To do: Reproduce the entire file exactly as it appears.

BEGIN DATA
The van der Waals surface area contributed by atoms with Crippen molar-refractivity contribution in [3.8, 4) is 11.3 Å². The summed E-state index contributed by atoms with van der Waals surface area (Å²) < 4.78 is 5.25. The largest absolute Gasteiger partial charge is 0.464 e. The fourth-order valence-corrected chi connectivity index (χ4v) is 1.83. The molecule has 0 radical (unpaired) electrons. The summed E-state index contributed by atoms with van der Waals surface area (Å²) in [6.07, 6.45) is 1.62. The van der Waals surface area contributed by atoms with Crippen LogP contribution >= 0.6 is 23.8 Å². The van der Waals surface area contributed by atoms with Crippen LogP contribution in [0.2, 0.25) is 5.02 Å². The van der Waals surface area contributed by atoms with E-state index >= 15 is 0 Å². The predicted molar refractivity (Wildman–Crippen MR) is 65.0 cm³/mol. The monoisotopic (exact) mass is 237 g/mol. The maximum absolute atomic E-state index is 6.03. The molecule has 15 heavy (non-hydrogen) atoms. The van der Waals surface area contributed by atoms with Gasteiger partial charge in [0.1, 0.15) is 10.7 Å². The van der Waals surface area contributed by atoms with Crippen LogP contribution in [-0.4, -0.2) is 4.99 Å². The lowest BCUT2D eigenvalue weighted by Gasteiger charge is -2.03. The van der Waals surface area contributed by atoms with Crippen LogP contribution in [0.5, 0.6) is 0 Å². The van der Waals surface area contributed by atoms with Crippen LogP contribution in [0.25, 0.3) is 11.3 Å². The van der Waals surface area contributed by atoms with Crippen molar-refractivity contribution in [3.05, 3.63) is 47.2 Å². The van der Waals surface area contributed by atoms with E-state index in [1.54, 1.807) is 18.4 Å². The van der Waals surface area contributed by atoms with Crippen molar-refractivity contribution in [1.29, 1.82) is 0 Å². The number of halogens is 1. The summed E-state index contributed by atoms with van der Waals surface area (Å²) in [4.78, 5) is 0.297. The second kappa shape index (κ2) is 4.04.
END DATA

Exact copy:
The van der Waals surface area contributed by atoms with Crippen molar-refractivity contribution in [3.8, 4) is 11.3 Å². The summed E-state index contributed by atoms with van der Waals surface area (Å²) < 4.78 is 5.25. The largest absolute Gasteiger partial charge is 0.464 e. The fourth-order valence-corrected chi connectivity index (χ4v) is 1.83. The molecule has 0 radical (unpaired) electrons. The summed E-state index contributed by atoms with van der Waals surface area (Å²) in [6.07, 6.45) is 1.62. The van der Waals surface area contributed by atoms with Crippen LogP contribution >= 0.6 is 23.8 Å². The van der Waals surface area contributed by atoms with Crippen LogP contribution in [0.2, 0.25) is 5.02 Å². The van der Waals surface area contributed by atoms with E-state index >= 15 is 0 Å². The predicted molar refractivity (Wildman–Crippen MR) is 65.0 cm³/mol. The monoisotopic (exact) mass is 237 g/mol. The maximum absolute atomic E-state index is 6.03. The molecule has 15 heavy (non-hydrogen) atoms. The van der Waals surface area contributed by atoms with Gasteiger partial charge in [0.1, 0.15) is 10.7 Å². The van der Waals surface area contributed by atoms with Crippen LogP contribution in [-0.4, -0.2) is 4.99 Å². The lowest BCUT2D eigenvalue weighted by Gasteiger charge is -2.03. The van der Waals surface area contributed by atoms with Crippen LogP contribution in [0.5, 0.6) is 0 Å². The van der Waals surface area contributed by atoms with Crippen LogP contribution in [0.25, 0.3) is 11.3 Å². The van der Waals surface area contributed by atoms with Crippen molar-refractivity contribution in [3.05, 3.63) is 47.2 Å². The van der Waals surface area contributed by atoms with E-state index in [1.54, 1.807) is 18.4 Å². The van der Waals surface area contributed by atoms with Crippen molar-refractivity contribution in [1.29, 1.82) is 0 Å². The number of halogens is 1. The summed E-state index contributed by atoms with van der Waals surface area (Å²) in [4.78, 5) is 0.297. The second kappa shape index (κ2) is 4.04.